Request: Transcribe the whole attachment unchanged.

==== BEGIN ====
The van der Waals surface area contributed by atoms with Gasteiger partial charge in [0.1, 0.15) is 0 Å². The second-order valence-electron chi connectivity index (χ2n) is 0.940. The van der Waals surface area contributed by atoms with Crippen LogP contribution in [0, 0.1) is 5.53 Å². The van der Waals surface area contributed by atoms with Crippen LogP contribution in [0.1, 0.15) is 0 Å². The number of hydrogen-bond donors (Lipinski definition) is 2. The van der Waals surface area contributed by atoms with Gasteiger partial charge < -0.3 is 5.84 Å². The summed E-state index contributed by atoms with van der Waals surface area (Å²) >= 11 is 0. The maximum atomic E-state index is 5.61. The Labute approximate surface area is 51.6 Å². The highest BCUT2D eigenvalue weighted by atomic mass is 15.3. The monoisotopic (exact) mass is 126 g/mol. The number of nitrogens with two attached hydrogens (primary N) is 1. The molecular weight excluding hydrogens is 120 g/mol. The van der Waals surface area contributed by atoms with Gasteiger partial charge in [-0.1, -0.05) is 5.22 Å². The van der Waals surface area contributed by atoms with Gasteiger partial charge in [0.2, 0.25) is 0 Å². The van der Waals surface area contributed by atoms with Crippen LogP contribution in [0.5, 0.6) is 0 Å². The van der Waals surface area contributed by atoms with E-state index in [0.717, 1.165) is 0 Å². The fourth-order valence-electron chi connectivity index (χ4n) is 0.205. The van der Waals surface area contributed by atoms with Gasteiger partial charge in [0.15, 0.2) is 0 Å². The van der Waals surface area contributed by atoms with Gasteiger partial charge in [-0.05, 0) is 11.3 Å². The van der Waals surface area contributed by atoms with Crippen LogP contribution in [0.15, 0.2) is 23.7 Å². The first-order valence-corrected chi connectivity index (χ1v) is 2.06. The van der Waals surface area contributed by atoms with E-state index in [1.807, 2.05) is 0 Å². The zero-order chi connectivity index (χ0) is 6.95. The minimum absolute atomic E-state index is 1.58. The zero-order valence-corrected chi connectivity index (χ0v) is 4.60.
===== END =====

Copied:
The van der Waals surface area contributed by atoms with Gasteiger partial charge in [0.1, 0.15) is 0 Å². The second-order valence-electron chi connectivity index (χ2n) is 0.940. The van der Waals surface area contributed by atoms with Crippen LogP contribution in [0, 0.1) is 5.53 Å². The van der Waals surface area contributed by atoms with Crippen LogP contribution in [0.1, 0.15) is 0 Å². The number of hydrogen-bond donors (Lipinski definition) is 2. The van der Waals surface area contributed by atoms with Gasteiger partial charge < -0.3 is 5.84 Å². The summed E-state index contributed by atoms with van der Waals surface area (Å²) >= 11 is 0. The maximum atomic E-state index is 5.61. The Labute approximate surface area is 51.6 Å². The highest BCUT2D eigenvalue weighted by atomic mass is 15.3. The monoisotopic (exact) mass is 126 g/mol. The number of nitrogens with two attached hydrogens (primary N) is 1. The molecular weight excluding hydrogens is 120 g/mol. The van der Waals surface area contributed by atoms with Gasteiger partial charge in [-0.1, -0.05) is 5.22 Å². The van der Waals surface area contributed by atoms with Gasteiger partial charge in [0.2, 0.25) is 0 Å². The van der Waals surface area contributed by atoms with Crippen LogP contribution in [0.5, 0.6) is 0 Å². The van der Waals surface area contributed by atoms with E-state index in [0.717, 1.165) is 0 Å². The fourth-order valence-electron chi connectivity index (χ4n) is 0.205. The van der Waals surface area contributed by atoms with Gasteiger partial charge in [0.15, 0.2) is 0 Å². The van der Waals surface area contributed by atoms with Gasteiger partial charge in [-0.05, 0) is 11.3 Å². The van der Waals surface area contributed by atoms with Crippen LogP contribution in [0.15, 0.2) is 23.7 Å². The first-order valence-corrected chi connectivity index (χ1v) is 2.06. The van der Waals surface area contributed by atoms with E-state index in [1.807, 2.05) is 0 Å². The zero-order chi connectivity index (χ0) is 6.95. The minimum absolute atomic E-state index is 1.58. The zero-order valence-corrected chi connectivity index (χ0v) is 4.60.